A Saturday press conference is in the works for smack-talkers Adrien Broner and Paulie Malignaggi.
Dougie's Friday mailbag
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Fight fans, especially those from the UK, are excited about the long-awaited Super Six final between Andre Ward and Carl Froch. Opinions on the 168-pound tournament and championship dominate this week's Friday mailbag. Enjoy!
THE GRAND FINALE IS HERE
1. Quite simply, who do you pick in this fight and why? Call me crazy but I can see this ending in a draw, Ward is the more the more technically proficient boxer but Froch has superhuman will, and won’t go away, I can't seperate them.
2. Based on the quality of the opposition both men have had to face during this process I personally wouldn't hesitate at putting the winner as high as #3 in the p4p rankings. Where would you personally place the winner in the current p4p rankings?
3. I don't believe that either fighter will be considered a loser at the conclusion of this unique competition and I think that underlines how successful it has been, the only gripe I have is that it seems to have been going on for ages... What changes, if any, would you make to its format and what weight classes would you most like to see a similar competition in the future?
4. Finally, I may be in dreamland now but how feasible do you think it would be for a Superfight to happen between the eventual winner of the Super Six and Serio Martinez at Super Middleweight or a catchweight? And does the winner of this hypothetical situation finally oust the Pacmonster and Mayweather as p4p kings?
Keep up the good work! -- Alex from Leicester, UK
Thanks for the email and the enthusiasm, Alex. I’m finally feeling the excitement for this super middlewieght matchup after watching the RingTV videos of Ward and Froch’s recent media roundtable interviews. Ward and Froch are not only two of the best 168 pounders in the sport, I think they might be the two most intelligent and articulate boxers in the world. And their confidence/self belief is as unyielding as any boxer currently enshrined in the hall of fame.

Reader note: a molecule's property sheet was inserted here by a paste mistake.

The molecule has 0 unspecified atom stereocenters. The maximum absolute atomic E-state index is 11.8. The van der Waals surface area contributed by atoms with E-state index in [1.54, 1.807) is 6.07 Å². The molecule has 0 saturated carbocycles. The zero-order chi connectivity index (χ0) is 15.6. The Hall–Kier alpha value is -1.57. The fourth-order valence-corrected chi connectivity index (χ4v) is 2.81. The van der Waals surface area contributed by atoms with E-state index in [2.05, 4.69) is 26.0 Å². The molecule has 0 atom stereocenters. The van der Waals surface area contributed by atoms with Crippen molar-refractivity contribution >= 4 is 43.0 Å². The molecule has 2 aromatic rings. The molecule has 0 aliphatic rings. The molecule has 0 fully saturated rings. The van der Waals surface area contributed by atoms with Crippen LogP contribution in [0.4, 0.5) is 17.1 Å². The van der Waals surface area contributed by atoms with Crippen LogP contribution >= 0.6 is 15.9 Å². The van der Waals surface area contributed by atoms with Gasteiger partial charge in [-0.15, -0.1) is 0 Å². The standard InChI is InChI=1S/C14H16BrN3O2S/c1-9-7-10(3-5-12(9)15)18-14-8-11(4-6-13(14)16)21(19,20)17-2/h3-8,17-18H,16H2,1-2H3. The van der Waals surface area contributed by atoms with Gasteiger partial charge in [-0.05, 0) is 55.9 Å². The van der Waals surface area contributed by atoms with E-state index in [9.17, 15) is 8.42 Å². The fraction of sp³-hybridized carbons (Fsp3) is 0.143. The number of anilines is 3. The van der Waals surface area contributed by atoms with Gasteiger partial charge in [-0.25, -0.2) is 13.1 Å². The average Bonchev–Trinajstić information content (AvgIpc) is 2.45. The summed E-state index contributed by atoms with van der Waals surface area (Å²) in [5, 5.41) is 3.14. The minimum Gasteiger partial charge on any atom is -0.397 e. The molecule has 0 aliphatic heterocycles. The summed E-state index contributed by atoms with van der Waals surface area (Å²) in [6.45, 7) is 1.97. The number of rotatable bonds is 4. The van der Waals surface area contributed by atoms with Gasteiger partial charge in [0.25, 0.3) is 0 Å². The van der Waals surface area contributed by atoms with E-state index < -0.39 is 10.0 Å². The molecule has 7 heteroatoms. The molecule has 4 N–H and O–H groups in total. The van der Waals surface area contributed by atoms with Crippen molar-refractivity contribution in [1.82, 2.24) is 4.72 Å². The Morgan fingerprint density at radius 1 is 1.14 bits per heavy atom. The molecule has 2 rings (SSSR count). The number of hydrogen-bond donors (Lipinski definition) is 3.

Which leads me to your questions, which I will answer in order:
1) I don’t think a draw is an off-the-wall prediction for this matchup. They are equals in so many categories and their styles could mesh in a way that either splits the 12 rounds or makes for many close, toss-up rounds. Ward will likely land the cleaner punches (jab from the outside, hooks and uppercuts in close), but Froch will probably outwork the American with hard combinations during every exchange. The X-factors of the bout include Froch’s ability to hurt Ward, Ward’s ability to out-muscle the Brit in close, and how each fighter will react if the other flips the script (Froch employing stick-and-move tactics, and Ward pressure fighting). I’ll be surprised if either fighter wins in one-sided fashion.
2) The winner of this fight will land somewhere between No. 3 and No. 6 on my personal pound-for-pound top 10 list.
3) I think you’re correct about the perception that boxing fans will have the two finalists of the Super Six. Both Ward and Froch (especially the Brit) have been tested so much since entering the tournament almost three years ago that both the winner and loser of tomorrow’s showdown will move on with nothing but mad resepct from true fight fans worldwide. I agree that it took too damn long for the cream of the Super Six to rise to the top. I still like the tournament concept for boxing, but I think going forward Showtime should keep the field down to four participants and go with the single-elimination format (as it did with the bantamweights). I don’t think it matters what divisions are showcased. There are good fighters in every weight class. Network execs just have to pick the right guys (in terms of personality as well as talent/styles, and preferably from various parts of the world). I’d love to see four-man tournaments at heavyweight (Povetkin, Arreola, Helenius, and Fury), light heavyweight (Cloud, Shumenov, Sillakh and Cleverly), middlewieght (Geale, Sturm, Pirog and Golovkin), welterweight (Jones, Brook, Senchenko, and Malignaggi), lightweight (DeMarco, Guerrero, Mitchell, and J. Molina) and featherweight (J. Gonzalez, M. Garcia, Russell, and Dibb).
4) If the Ward-Froch winner fought Martinez I probably would crown the winner of that super showdown my new pound-for-pound king, but I don’t think that fight will ever happen. Martinez’s promoter and manager have been very clear about not wanting the middleweight king to step up to 168 pounds. Plus, the Ward-Froch winner does not need to look at other divisions for quality challenges. They’ve got Lucian Bute to deal with, and the undefeated IBF titleholder is a box-office attaction, unlike Martinez.